MARION — Usually a place for amateur athletics, the Tuma Soccer Complex became grounds Tuesday for crashing into a bus.
The Midwest Association of Technical Accident Investigators is holding its 2019 conference the first part of this week in Cedar Rapids. On Tuesday, the gathering of accident reconstructionists — most of them from law enforcement agencies — traveled to the soccer facility north of the city limits to focus on collecting school bus crash data.
Crash team leaders performed a number of tests on the donated school bus, including a manned pickup truck sideswiping a bus and a remote-controlled sport utility vehicle rear-ending it. Broadside impact and panic brake tests and even a bus flip were planned, too, though the remote-control system failed to flip over the bus.
Richard Yoder, a retired sergeant with the Linn County Sheriff’s Office, who is co-hosting the conference, said the point of this year’s crash tests are to study how seat belts affect children in different school bus crash scenarios.
“The idea is to get all the data that we can from the impact of the crash, how (the dummies) react during the crash,” Yoder said. Each of the test dummies was wired to measure its response to the crash impact.
At the end of the tests, the Marion Fire Department planned to use the cars to train its crews on extracting people from inside badly mangled vehicles.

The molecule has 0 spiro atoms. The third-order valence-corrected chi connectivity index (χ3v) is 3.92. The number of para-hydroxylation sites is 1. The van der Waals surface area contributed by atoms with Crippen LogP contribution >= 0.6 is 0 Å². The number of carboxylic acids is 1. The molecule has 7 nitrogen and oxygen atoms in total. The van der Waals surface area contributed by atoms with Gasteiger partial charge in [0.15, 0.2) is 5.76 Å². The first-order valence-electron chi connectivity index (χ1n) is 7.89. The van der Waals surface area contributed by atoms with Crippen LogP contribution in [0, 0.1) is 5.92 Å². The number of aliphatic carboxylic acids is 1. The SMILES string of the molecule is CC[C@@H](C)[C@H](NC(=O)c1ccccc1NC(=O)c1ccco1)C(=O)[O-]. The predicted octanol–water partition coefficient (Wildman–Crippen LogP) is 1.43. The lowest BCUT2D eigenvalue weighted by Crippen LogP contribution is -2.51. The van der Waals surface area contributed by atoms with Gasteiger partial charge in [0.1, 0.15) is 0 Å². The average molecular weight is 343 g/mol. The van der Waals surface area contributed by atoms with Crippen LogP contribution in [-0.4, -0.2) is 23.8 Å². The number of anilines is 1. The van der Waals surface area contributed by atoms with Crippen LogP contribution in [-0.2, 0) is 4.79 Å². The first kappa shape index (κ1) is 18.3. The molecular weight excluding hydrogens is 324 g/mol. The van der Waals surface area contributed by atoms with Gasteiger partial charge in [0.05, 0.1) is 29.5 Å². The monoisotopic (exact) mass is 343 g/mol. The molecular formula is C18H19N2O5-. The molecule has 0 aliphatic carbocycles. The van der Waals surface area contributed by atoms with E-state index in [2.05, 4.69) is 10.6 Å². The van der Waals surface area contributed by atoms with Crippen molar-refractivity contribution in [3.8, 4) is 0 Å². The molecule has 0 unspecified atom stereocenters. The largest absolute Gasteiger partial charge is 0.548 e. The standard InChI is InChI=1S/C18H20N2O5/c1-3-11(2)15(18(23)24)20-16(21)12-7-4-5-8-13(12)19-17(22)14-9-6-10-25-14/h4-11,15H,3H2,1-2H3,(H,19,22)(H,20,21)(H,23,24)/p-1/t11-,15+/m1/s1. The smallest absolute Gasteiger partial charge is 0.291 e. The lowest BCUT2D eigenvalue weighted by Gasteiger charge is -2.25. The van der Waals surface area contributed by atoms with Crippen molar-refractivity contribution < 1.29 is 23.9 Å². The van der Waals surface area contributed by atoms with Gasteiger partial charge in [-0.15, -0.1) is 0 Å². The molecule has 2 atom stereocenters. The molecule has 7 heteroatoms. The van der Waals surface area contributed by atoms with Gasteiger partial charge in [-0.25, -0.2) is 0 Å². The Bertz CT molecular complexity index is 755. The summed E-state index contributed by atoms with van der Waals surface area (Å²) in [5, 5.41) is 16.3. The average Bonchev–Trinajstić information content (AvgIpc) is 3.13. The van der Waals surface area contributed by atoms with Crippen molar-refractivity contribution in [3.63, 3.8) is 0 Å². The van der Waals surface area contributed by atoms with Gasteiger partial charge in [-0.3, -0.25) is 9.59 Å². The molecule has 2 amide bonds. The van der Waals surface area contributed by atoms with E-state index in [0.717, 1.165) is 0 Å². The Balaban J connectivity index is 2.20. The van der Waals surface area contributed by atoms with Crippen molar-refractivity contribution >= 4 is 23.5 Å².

Conference goers will review the test results with the crash team, an independent contractor, on Wednesday.
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Dave Hallman, the crash team leader for the conference, said a number of devices were used to measure crash impacts Tuesday, including high-speed video cameras and accelerometers.
Data produced in crash tests and reconstructions can be purely for scientific research, used in civil cases or in proposed legislation, Hallman said. The data collected Tuesday could be used if, for example, legislatures wanted to look into mandating seat belt use on school buses.
After the rear-ending test, only the dummies wearing seat belts remained fully in their seats, Hallman said.
“A lot of (crash tests) happening, the school bus stuff specifically, has a lot to do with safety,” Hallman said. “So we provide data to say, ‘Here’s what we see if they’re belted versus unbelted’ and then they make decisions based on our data; they may not.”
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